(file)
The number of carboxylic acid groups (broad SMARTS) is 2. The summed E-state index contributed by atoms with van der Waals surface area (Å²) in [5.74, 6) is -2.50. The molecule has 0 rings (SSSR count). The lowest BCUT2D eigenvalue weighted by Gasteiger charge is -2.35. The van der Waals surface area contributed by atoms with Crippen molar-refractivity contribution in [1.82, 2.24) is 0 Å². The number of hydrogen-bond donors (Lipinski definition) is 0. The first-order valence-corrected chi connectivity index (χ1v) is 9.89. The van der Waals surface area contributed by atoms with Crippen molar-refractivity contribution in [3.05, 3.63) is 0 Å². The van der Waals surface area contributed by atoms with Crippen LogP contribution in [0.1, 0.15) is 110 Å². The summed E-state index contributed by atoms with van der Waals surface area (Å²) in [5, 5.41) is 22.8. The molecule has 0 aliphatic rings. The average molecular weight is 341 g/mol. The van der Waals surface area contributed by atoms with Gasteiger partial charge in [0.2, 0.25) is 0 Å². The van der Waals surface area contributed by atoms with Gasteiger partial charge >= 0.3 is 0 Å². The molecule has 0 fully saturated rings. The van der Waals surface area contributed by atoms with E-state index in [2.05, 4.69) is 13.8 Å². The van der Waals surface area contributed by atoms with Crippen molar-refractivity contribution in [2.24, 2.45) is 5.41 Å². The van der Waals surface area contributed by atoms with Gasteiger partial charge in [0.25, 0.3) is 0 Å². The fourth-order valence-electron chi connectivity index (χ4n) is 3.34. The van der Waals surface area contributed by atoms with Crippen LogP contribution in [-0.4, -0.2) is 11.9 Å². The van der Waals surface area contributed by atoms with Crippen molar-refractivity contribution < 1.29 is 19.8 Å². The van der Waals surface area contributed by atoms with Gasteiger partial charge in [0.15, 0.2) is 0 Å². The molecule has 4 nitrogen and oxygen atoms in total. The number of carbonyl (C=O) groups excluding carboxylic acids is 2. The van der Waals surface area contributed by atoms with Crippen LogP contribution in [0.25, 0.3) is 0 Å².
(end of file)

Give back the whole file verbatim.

The number of carboxylic acid groups (broad SMARTS) is 2. The summed E-state index contributed by atoms with van der Waals surface area (Å²) in [5.74, 6) is -2.50. The molecule has 0 rings (SSSR count). The lowest BCUT2D eigenvalue weighted by Gasteiger charge is -2.35. The van der Waals surface area contributed by atoms with Crippen molar-refractivity contribution in [1.82, 2.24) is 0 Å². The number of hydrogen-bond donors (Lipinski definition) is 0. The first-order valence-corrected chi connectivity index (χ1v) is 9.89. The van der Waals surface area contributed by atoms with Crippen molar-refractivity contribution in [3.05, 3.63) is 0 Å². The van der Waals surface area contributed by atoms with Crippen LogP contribution in [0.1, 0.15) is 110 Å². The summed E-state index contributed by atoms with van der Waals surface area (Å²) in [5, 5.41) is 22.8. The molecule has 0 aliphatic rings. The average molecular weight is 341 g/mol. The van der Waals surface area contributed by atoms with Gasteiger partial charge in [0.2, 0.25) is 0 Å². The van der Waals surface area contributed by atoms with Gasteiger partial charge >= 0.3 is 0 Å². The molecule has 0 fully saturated rings. The van der Waals surface area contributed by atoms with E-state index in [2.05, 4.69) is 13.8 Å². The van der Waals surface area contributed by atoms with Crippen molar-refractivity contribution in [2.24, 2.45) is 5.41 Å². The van der Waals surface area contributed by atoms with Gasteiger partial charge in [0.25, 0.3) is 0 Å². The fourth-order valence-electron chi connectivity index (χ4n) is 3.34. The van der Waals surface area contributed by atoms with Crippen LogP contribution in [-0.4, -0.2) is 11.9 Å². The van der Waals surface area contributed by atoms with Crippen molar-refractivity contribution < 1.29 is 19.8 Å². The van der Waals surface area contributed by atoms with Gasteiger partial charge in [0.15, 0.2) is 0 Å². The molecule has 4 nitrogen and oxygen atoms in total. The number of carbonyl (C=O) groups excluding carboxylic acids is 2. The van der Waals surface area contributed by atoms with Crippen LogP contribution in [0.25, 0.3) is 0 Å².